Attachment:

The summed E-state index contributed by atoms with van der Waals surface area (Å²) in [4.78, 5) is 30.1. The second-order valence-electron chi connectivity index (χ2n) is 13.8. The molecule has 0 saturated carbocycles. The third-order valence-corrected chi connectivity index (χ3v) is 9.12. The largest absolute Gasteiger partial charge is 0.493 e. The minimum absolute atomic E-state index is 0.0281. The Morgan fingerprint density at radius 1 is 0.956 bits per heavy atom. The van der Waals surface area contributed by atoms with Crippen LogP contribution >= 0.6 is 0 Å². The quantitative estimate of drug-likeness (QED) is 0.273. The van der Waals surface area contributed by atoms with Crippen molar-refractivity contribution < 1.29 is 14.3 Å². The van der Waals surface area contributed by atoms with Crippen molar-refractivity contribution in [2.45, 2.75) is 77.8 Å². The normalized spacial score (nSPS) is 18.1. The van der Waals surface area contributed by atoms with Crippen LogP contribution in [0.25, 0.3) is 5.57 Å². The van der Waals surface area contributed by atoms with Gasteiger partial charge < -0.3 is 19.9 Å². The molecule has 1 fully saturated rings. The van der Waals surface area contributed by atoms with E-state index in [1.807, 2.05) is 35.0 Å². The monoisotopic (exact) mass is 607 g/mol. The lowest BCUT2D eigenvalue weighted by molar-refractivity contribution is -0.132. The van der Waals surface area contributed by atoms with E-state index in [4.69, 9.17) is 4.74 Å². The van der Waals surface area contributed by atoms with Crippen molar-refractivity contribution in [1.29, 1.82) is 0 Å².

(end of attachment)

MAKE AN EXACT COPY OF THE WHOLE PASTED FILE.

The summed E-state index contributed by atoms with van der Waals surface area (Å²) in [4.78, 5) is 30.1. The second-order valence-electron chi connectivity index (χ2n) is 13.8. The molecule has 0 saturated carbocycles. The third-order valence-corrected chi connectivity index (χ3v) is 9.12. The largest absolute Gasteiger partial charge is 0.493 e. The minimum absolute atomic E-state index is 0.0281. The Morgan fingerprint density at radius 1 is 0.956 bits per heavy atom. The van der Waals surface area contributed by atoms with Crippen LogP contribution >= 0.6 is 0 Å². The quantitative estimate of drug-likeness (QED) is 0.273. The van der Waals surface area contributed by atoms with Crippen molar-refractivity contribution < 1.29 is 14.3 Å². The van der Waals surface area contributed by atoms with Crippen molar-refractivity contribution in [2.45, 2.75) is 77.8 Å². The normalized spacial score (nSPS) is 18.1. The van der Waals surface area contributed by atoms with Crippen LogP contribution in [0.25, 0.3) is 5.57 Å². The van der Waals surface area contributed by atoms with Gasteiger partial charge < -0.3 is 19.9 Å². The molecule has 1 fully saturated rings. The van der Waals surface area contributed by atoms with E-state index in [1.807, 2.05) is 35.0 Å². The monoisotopic (exact) mass is 607 g/mol. The lowest BCUT2D eigenvalue weighted by molar-refractivity contribution is -0.132. The van der Waals surface area contributed by atoms with E-state index in [4.69, 9.17) is 4.74 Å². The van der Waals surface area contributed by atoms with Crippen molar-refractivity contribution in [1.29, 1.82) is 0 Å².